A Closer Look At ArrayObject
Out Of Date Warning
Languages change. Perspectives are different. Ideas move on. This article was published on April 26, 2010 which is more than two years ago. It may be out of date. You should verify that technical information in this article is still current before relying upon it for your own purposes.
Every once in a while I discover a really cool, really underutilized component in PHP and I just have to write about it. I recently discovered (through my use of Zend Framework) the implementation of the ArrayObject class.
ArrayObject is an object that is designed to behave exactly like an array. If that seems confusing, don’t worry, it’s not. ArrayObject is an object. It follows all the rules of how objects work. But it’s designed to implicitly behave like an array for all intents and purposes, including being used in a foreach loop, and accessing it’s properties just like you would access the values in an array. Consider the following code sample:
<?php $array = array('one', 'two', 'three'); $arrayObj = new ArrayObject($array); var_dump(($array == $arrayObj)); // Outputs true. ?>
This might not seem too terribly exciting; in fact, any of the SPL classes that implement ArrayAccess and IteratorAggregate will exhibit this behavior. You can typically access an object’s properties with a foreach loop. But the key here is the fact that ArrayObject gives you the flexibility of an array along with the power of an object in PHP – something that makes it very interesting.
The way objects are used in PHP 5, assigning them doesn’t copy them; it copies their location in a lookup table for later retrieval. This means that an object modified in one area of the application reflects those changes everywhere it has been passed; there is no need to do any extra work to ensure that code using your objects has those changes. Arrays, on the other hand, are copied on assignment, meaning that changes made in one component of the application will not be reflected in the original array, unless you passed the array by reference. But because ArrayObject behaves like an array while still following the rules of an object, it has a number of distinct advantages.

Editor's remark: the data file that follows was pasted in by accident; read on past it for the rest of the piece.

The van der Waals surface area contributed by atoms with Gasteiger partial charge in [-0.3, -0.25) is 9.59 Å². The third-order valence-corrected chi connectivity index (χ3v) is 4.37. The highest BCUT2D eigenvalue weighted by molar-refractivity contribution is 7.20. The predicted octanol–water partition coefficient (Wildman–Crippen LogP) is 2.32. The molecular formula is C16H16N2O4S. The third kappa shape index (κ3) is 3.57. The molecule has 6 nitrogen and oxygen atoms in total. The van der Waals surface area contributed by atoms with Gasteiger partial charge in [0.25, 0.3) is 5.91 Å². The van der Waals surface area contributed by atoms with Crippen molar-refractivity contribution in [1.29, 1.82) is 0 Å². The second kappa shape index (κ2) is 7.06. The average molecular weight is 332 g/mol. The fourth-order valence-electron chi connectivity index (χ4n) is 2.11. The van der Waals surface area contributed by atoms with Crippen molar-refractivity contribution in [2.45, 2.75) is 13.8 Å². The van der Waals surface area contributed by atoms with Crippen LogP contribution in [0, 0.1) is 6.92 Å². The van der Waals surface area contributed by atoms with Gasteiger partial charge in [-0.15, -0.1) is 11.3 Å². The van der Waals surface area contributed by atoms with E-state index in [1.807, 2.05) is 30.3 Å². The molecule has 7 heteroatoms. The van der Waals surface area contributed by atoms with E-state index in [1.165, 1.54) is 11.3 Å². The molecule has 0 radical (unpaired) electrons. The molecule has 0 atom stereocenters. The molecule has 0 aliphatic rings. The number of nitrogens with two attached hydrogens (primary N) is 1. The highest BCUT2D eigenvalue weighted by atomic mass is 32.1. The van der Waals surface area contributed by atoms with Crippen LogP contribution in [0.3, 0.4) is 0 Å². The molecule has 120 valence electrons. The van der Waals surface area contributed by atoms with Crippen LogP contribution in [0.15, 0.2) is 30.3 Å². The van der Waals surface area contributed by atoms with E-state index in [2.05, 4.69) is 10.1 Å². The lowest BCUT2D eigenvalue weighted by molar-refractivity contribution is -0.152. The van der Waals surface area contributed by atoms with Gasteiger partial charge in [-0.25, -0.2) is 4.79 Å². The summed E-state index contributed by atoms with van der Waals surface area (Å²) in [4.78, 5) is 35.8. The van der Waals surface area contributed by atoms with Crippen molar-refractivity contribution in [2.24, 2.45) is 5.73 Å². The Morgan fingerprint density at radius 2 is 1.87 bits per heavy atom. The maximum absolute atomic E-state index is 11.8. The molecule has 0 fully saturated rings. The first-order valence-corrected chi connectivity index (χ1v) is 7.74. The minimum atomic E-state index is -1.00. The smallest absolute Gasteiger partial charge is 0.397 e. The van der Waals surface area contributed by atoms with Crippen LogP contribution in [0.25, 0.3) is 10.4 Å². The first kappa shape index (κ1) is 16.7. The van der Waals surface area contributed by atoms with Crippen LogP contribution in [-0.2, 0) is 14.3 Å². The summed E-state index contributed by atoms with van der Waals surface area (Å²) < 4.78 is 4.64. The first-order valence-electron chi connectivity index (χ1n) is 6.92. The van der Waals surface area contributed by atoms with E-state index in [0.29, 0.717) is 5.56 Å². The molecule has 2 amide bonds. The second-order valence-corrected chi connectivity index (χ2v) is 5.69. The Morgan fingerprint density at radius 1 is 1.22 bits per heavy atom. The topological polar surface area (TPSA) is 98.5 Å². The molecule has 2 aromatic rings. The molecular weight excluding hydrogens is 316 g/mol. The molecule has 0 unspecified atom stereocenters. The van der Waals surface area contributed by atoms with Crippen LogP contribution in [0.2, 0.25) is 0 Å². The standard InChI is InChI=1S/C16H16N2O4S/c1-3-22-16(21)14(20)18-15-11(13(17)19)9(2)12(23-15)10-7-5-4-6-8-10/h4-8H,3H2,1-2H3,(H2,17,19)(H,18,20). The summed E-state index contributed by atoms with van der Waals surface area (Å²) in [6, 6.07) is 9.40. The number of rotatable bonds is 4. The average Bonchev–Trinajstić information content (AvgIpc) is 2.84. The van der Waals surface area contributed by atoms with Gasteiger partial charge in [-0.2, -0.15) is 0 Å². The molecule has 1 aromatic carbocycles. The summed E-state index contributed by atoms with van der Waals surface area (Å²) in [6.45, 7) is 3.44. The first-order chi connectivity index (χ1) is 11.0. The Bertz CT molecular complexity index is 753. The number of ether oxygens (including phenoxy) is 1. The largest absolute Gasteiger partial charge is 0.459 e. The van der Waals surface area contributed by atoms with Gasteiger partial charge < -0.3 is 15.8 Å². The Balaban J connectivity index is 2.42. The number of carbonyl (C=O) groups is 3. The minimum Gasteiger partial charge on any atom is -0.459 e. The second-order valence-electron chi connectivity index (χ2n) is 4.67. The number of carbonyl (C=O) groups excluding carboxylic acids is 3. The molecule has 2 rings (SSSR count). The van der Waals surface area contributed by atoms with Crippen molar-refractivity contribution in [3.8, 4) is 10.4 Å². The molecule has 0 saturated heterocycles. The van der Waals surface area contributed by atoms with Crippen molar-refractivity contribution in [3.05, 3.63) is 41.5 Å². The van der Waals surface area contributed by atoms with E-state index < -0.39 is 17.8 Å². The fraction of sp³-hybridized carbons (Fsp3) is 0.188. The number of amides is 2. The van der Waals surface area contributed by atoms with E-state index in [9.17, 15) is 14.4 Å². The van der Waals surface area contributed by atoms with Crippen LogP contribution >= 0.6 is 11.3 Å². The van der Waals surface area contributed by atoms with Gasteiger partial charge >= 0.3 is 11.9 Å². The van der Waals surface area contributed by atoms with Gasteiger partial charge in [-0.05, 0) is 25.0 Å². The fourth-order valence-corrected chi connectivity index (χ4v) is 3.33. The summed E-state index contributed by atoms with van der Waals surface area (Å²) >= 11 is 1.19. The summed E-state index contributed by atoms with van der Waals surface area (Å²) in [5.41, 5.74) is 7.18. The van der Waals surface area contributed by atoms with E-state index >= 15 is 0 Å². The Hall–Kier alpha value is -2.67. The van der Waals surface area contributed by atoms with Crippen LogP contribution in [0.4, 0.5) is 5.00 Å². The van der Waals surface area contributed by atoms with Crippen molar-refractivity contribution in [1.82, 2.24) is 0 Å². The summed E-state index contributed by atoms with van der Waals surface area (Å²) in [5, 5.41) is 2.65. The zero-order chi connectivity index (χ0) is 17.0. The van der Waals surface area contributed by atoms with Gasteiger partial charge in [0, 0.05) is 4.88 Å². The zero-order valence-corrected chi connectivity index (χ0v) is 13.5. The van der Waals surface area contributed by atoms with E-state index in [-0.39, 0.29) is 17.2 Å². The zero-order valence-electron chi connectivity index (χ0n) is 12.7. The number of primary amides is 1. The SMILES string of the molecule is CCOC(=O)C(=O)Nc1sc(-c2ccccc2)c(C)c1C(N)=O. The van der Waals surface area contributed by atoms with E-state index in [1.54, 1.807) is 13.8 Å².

It’s most obvious advantage is the ability to reflect changes throughout an application, avoiding the need for copying an array, modifying it, and then returning it for reassignment, or the ever-dreaded passing by reference option. And the ArrayObject, part of the SPL, offers some performance improvements over conventional coding options. Finally, the ArrayObject allows developers to be more purist in their object-oriented implementations will still gaining the flexibility and structure of arrays.
This object is not without it’s drawbacks however: there are a number of features that cannot be used with this object, including most of the array_* functions in the PHP library. This can be a significant drawback to those skilled with the use of arrays, though developers can extend the class and implement some of this behavior themselves.
Still, ArrayObject is being used in lots of PHP applications, including Zend Framework (Zend_Registry extends ArrayObject, for example). It’s a great SPL component, and one I’ll be making more more use of in the future.
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